Review: The Making of the Fittest by Sean B Carroll

These days I seem to be donating large numbers of books to the local opportunity shops and seldom purchasing one. The exception to the rule was my recent purchase of Sean B Carroll’s The Making of the Fittest (Quercus, London, 2008) which I read in two sittings. Subtitled “DNA and the Ultimate Forensic Record of Evolution” this book is only incidentally about climate change. For eight chapters it closely documents the DNA evidence supporting evolution, rigorously following the scientific process, and then in the last few chapters looks at the anti-evolution arguments and the disastrous route of DNA science in the former Soviet Union.

Perhaps prophetically, Carroll dissects the anti-vaccination arguments of segments of US Chiropractic as a similar example to those of the anti-evolutionists and it is immediately apparent that many of these arguments are the same as those put forward by global warming deniers. At the head of the list is the tactic to “doubt the science” followed by attacking the scientists involved and questioning their motives, highlighting any disagreement amongst scientists, and citing what Carroll calls “gadflies” as their main authority – those that hold some credentials “no matter how isolated and unsubstantiated their views.” He notes the denial “of evolution requires denial of the bedrock of two centuries of biology and geology.” (p.272) Likewise, the denial of global warming conflicts with a similar ‘bedrock’ period of climate science including physics and chemistry and countless measurements and experiments supporting it.

Carroll examines in some detail the story of the highly adapted Icefish and notes that:

“history shows that as circumstances have changed, globally or locally, many era’s fittest have been replaced. The fossil record is paved with creatures – tribolites, ammonites, and dinosaurs, to just name a few – of once very successful groups that evolution has left behind. The Icefish have made a remarkable evolutionary journey in adapting to the changing Southern Ocean, but theirs may well be a one way trip.” With climate change, the highly likely future extinction of the Icefish becomes apparent.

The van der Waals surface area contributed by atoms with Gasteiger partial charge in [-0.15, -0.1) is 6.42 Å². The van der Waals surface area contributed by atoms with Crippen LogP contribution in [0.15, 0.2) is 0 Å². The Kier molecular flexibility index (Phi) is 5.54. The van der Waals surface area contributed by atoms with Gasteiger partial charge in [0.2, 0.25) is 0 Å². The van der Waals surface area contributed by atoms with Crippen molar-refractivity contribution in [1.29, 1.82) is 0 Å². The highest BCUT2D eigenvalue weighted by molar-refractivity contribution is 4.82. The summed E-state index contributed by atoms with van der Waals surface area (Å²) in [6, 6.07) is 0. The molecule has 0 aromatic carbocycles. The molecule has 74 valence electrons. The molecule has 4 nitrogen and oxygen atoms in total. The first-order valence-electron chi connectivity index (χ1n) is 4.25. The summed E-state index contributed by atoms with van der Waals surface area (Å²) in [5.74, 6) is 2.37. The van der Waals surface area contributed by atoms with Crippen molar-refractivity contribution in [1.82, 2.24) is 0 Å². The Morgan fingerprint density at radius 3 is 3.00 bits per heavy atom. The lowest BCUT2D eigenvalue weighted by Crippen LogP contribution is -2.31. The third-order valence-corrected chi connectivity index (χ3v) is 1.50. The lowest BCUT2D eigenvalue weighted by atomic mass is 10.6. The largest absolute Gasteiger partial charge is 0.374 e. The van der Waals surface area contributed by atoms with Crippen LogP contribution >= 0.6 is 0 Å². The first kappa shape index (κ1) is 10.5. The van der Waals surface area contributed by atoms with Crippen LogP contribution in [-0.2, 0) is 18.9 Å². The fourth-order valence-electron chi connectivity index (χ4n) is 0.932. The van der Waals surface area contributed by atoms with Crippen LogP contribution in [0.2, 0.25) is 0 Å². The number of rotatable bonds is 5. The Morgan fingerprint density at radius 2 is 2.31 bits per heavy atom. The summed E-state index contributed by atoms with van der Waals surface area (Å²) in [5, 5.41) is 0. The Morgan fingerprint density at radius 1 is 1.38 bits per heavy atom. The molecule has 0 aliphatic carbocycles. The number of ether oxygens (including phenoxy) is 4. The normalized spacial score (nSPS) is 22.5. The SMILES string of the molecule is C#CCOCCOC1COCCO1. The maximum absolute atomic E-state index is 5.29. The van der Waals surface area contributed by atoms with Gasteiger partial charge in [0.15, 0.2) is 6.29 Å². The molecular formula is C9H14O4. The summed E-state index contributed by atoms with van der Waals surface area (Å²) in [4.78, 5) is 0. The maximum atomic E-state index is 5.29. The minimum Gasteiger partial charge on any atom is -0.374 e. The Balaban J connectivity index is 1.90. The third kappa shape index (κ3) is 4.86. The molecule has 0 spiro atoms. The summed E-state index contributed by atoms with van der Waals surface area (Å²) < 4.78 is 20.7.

“The air temperature in the Antarctic Peninsula has risen by 4 to 5 degrees  in the last fifty years, and water temperature of the Southern Ocean is projected to rise by several degrees over the next century…it is very likely that most cold water species will not be able to adapt to such rapid changes of temperature…” p.39

The last chapter is about species suffering from what Carroll calls the ‘perfect storm’. “A perfect storm is brewing – of overfishing, pollution, and man-made climate change – that threatens to extinguish ecosystems beyond any chance of recovery”. (p.261) Carroll concludes with a quote from Churchill and uses the analogy of the disastrous lead up to World War 11. “Then, as now, most of the West’s leaders were in denial, guided by wishful thinking and blind optimism. They made symbolic gestures in worthless treaties, empty platitudes, and spineless appeasement.” (p.267) This could be an apt description of the last thirty years of climate politics in Australia.

“When the scientific process is abandoned, the lesson throughout history is failure or outright disaster in human affairs.” (p.247) We have been warned many times and I must thank Sean B Carroll for his book, as well as the chance of my purchase. Little has changed since he penned his words 15 years ago.